As the tragedy in Uvalde, Texas was unfolding, as the numbers were growing and no one knew for certain just how many children, teachers, and school personnel were injured or dead, community leaders responded in very different ways.
Some sent thoughts and prayers, others pleaded for change, and several used the event for purely political purposes. Greg Abbott, Governor of Texas and arguably the political figure most responsible for the tragedy — well, he went to a fundraiser.
Congresswoman Susan Wild (D) from Pennsylvania’s 7th district walked into a room full of constituents for a previously scheduled town hall.
Republican Lisa Scheller, Wild’s opponent in the 7th district, is a member of the “Young Guns” program, a poorly named group of GOP newcomers selected by the NRCC for special attention in this campaign cycle.
As one might expect, Scheller made no public statements on the day of the attack, but tweeted the day after using the kind of generic “thoughts and prayers” language that has become the standard GOP response to preventable mass death.
On her campaign website, Scheller declares that she is a strong defender of the 2nd Amendment, again using the standard language that one can find on any Republican campaign page. Concern for the epidemic of gun violence, however, is nowhere to be found.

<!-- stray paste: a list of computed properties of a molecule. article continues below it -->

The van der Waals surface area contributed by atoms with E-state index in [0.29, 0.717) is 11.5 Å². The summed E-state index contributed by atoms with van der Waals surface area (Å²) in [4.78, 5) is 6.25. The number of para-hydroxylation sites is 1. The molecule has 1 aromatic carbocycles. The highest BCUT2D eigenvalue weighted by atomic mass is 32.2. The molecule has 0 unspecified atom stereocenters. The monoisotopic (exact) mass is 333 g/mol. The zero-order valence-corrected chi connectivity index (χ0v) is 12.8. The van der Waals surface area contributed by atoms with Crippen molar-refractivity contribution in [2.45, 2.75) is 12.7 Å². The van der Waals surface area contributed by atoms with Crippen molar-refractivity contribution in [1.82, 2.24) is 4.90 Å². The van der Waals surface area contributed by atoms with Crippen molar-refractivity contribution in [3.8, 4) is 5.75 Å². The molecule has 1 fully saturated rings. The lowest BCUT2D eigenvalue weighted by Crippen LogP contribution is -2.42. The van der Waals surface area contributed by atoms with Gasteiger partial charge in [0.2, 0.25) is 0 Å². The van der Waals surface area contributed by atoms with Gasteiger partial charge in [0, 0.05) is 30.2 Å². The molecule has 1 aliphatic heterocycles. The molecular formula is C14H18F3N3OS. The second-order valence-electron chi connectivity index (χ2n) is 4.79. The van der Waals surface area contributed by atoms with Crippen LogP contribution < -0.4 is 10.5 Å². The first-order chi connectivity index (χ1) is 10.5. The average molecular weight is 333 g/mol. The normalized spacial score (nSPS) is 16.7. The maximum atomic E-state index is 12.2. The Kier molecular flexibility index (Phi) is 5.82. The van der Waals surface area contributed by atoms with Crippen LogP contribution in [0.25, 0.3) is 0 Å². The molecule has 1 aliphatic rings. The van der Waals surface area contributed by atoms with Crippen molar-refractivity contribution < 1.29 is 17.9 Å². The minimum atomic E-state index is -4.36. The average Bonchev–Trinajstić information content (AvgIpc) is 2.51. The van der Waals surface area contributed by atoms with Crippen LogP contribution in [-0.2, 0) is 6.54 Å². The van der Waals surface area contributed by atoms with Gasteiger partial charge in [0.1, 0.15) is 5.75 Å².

At the town hall event Tuesday night, Congresswoman Wild addressed many questions and concerns, including the NRA-driven accusations that Democrats want to take guns away from lawful gun owners.
“I don’t have any interest in [taking your guns away],” she said. “I don’t know of any of my colleagues who do, but that seems to be the pervasive message that is being communicated.”
Other constituents at the event told emotional stories about the gun violence they experienced in their past, and expressed fears about what could happen in their children’s schools.
Congresswoman Wild listened and took questions on a variety of topics for just over an hour, streaming the event live and ending by thanking attendees for participating in the democratic process as the crowd applauded the event to a close.
It would be another 17 hours before her opponent released a 33-word statement on Twitter.